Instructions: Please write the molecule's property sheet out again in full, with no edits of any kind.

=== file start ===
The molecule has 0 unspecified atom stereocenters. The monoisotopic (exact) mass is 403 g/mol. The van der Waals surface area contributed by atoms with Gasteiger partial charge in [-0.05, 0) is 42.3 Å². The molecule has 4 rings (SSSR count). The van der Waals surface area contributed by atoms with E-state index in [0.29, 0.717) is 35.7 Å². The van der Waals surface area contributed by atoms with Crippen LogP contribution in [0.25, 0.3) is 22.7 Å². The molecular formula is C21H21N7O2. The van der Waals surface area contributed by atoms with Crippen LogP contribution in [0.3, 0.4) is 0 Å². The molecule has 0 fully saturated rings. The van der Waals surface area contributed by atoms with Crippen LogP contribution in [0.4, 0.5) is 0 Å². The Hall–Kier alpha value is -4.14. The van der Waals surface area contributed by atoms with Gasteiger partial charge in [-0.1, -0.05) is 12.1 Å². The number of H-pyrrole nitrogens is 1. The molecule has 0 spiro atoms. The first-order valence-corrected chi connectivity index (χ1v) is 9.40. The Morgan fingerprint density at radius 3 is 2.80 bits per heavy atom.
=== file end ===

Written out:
The molecule has 0 unspecified atom stereocenters. The monoisotopic (exact) mass is 403 g/mol. The van der Waals surface area contributed by atoms with Gasteiger partial charge in [-0.05, 0) is 42.3 Å². The molecule has 4 rings (SSSR count). The van der Waals surface area contributed by atoms with E-state index in [0.29, 0.717) is 35.7 Å². The van der Waals surface area contributed by atoms with Crippen LogP contribution in [0.25, 0.3) is 22.7 Å². The molecular formula is C21H21N7O2. The van der Waals surface area contributed by atoms with Crippen LogP contribution in [0.3, 0.4) is 0 Å². The molecule has 0 fully saturated rings. The van der Waals surface area contributed by atoms with Crippen LogP contribution in [0.4, 0.5) is 0 Å². The Hall–Kier alpha value is -4.14. The van der Waals surface area contributed by atoms with Gasteiger partial charge in [-0.1, -0.05) is 12.1 Å². The number of H-pyrrole nitrogens is 1. The molecule has 0 spiro atoms. The first-order valence-corrected chi connectivity index (χ1v) is 9.40. The Morgan fingerprint density at radius 3 is 2.80 bits per heavy atom.